I treat all British Waterways customers equally. I attempt to treat all people completely equally and I usually succeed. I apologised to you because on reflection I thought there had been a misunderstanding, although it’s omitted from your blog, I’m sure you remember that section of our second conversation? I think I made a mistake and I am big enough to admit that. I’d like to be quite clear that I did not apologise because I treated you differently to anyone else and your being articulate has no significance.
    To conclude, thank you because whether intended it or not, you included a couple of compliments in your blog and you are almost correct I am a six foot lump. My paunch is completely paid for and I have been immensely lucky, I have travelled the world and I have enjoyed ever moment and every mouthful that has made me what I am today. I enjoy what I am doing now and what I have done, I have great fun in what I do and I’m now trying to make a positive difference and in a small way I have already succeeded in that.
    I’d like to think you also enjoy life and make a positive difference? I look forward to our next meeting and if you are not fully conversant with the Towpath Code you could do worse than reading a copy. My best wishes to you.

  2. To Brian I would say accusing a black person of “having an attitude” is like accusing a woman of being aggressive or not smiling enough. It's an historical thing a form of branding and it's only human to object to the branding and you were right to apologise.
    To Lem I would say that I walk to and from work along the tow path in Hackney during rush hour at both ends of the day, it used to be a lovely walk but in the last few years it has become a stressful experience because of the commuter bikes. The two tings policy, while well intentioned, is often useless as most cyclists seem to have no common sense, they ring their bells and plow on regardless even under the humpbacked bridges, so walkers either have to flatten themselves against the wall (or jump into the canal). An education programme is needed for cyclists: ringing your bell does not give right of way.
    And to both of you lets face it, there are just too many bikes on the tow path during rush hours for it too work amicably. I have counted an average of 1 every 6 seconds between Broadway market and Kingsland Road for 10 working days 8-9am and 5.30-6.30pm. Since the number of bikes is increasing and since BW seem to be paving over the grassy strips next to the canal, the poor ducks and geese have no longer any where safe to sit. Never mind if they had, because we and our children couldn't get near them anyway for whizzing bikes.
    This is all bad enough, but I spoke to a man surveying the tow path yesterday and to my horror, he told me of plans to replace the historic humpbacked bridges to give cyclists more room.
    If this is true, can you explain to me how this fits with one of BW stated main objectives to protect the heritage of the waterways? These bridges have the marks of tow ropes from the early 1800s onwards grooved into them. Also how does BW plan to safeguard the rights and tranquility of the walker, especially those with prams or sometimes wondering, wandering children, are we to continue to be forced onto pavements next to busy polluted roads to drop our children and continue on to work?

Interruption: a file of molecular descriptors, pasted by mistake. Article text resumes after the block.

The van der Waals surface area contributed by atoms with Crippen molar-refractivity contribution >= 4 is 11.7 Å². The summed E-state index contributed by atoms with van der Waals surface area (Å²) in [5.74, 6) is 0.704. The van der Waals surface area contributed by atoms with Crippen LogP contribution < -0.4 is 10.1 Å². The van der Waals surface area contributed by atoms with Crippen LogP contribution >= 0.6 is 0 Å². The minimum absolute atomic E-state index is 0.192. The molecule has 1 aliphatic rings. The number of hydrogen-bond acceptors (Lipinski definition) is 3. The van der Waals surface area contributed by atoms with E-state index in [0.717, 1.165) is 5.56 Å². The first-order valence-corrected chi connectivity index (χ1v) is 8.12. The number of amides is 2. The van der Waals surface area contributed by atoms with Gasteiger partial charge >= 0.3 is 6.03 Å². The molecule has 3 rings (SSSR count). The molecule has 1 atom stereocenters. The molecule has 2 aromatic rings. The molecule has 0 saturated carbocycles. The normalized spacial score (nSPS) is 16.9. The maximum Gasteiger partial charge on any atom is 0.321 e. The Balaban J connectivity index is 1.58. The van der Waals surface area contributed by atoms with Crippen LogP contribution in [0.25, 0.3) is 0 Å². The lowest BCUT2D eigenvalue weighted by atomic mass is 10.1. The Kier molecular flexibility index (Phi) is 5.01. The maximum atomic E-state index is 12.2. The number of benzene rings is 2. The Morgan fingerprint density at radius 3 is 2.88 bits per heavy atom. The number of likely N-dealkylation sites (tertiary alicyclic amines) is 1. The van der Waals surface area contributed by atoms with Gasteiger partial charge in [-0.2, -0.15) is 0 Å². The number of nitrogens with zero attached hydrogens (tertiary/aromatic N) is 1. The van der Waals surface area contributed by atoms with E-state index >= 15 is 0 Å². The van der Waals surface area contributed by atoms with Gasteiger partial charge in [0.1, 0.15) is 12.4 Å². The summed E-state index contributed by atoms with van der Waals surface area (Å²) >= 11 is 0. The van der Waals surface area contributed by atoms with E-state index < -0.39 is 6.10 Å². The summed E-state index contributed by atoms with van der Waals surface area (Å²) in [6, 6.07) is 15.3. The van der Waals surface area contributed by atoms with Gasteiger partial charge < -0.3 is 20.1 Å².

Don't misunderstand, I am all for people taking to their bikes rather than cars and for most of the day and at weekends they are not a problem, I for one think we should be moving towards a car free city (except essential services, disabled, and a restricted number of taxis and delivery vehicles) this would free up the roads for dedicated commuter cycle routes rather than using our canals just because they are there. Also in Hackney/Islington at least, cycle routes could be built along some of the disused land beside our overground railways and perhaps even aerial routes in some areas. There is a proposed parallel on-road route as you mention but is this well publicised and is it a pleasant journey?
    Rather than squabbling when cars are the main enemy it is important to unite to make the London boroughs and the Mayor do their job and create an overall strategy on where bike traffic can safely go in London. In this area the sheer number of commuter bikes already means the towpath is not a solution. It is impacting dramatically on local peoples enjoyment of the canal and our quality of life. You could just go on pretending that a bit of politeness, some signs and a few tings will make it alright but these are just putting plasters on a festering sore. I think if you carried out a survey of the also ever increasing number of walkers during rush hours you would realise there is a boiling frustration and anger out there, both at the number of cyclists and the constant ringing in what was once a tranquil place.
    BW has been landed with a huge problem and this situation will only get worse and at the end of the day BW will have to show its commitment to neighborhoods by making it clear to government that the towpath is not suitable as a commuter cycle route and that no matter what Sustans does it never will be suitable without sacrificing the very qualities BW was set up to protect. They should follow this up by instigating a ban bikes from it between Victoria Park and Islington during rush hours: 7-9am and 5-7pm, so they have to use the parallel route, with a hefty fine (like the dog poo fine) and employing more rangers.
    Lets try to make sure our precious towpath doesn't continue to be used a race track for those whose only interest in the canal is a means of getting to work. It's a recipe for disaster.
    yours, with hope

  3. Hello,
    I agree with Ruth's comments on this matter. Cycling doesn't work on this stretch of the canal between 7 – 9 and 5 – 7. There are just too many idiots who seem incapable of cycling safely or considerately. I've been cycling from Dalston to the west end every day for the last 12 years and used to use the canal but made the decision 5 years ago to stop using that route. It was just too congested and not a pleasant ride. I think it is far more dangerous than using the roads.
    I continue to cycle everyday, I am a committed cyclist, but am also firmly of the belief that cyclists have ruined that stretch of the canal for other users, making walking up the canal during rush hour a stressful and irritating pastime and that the two tings approach solves nothing.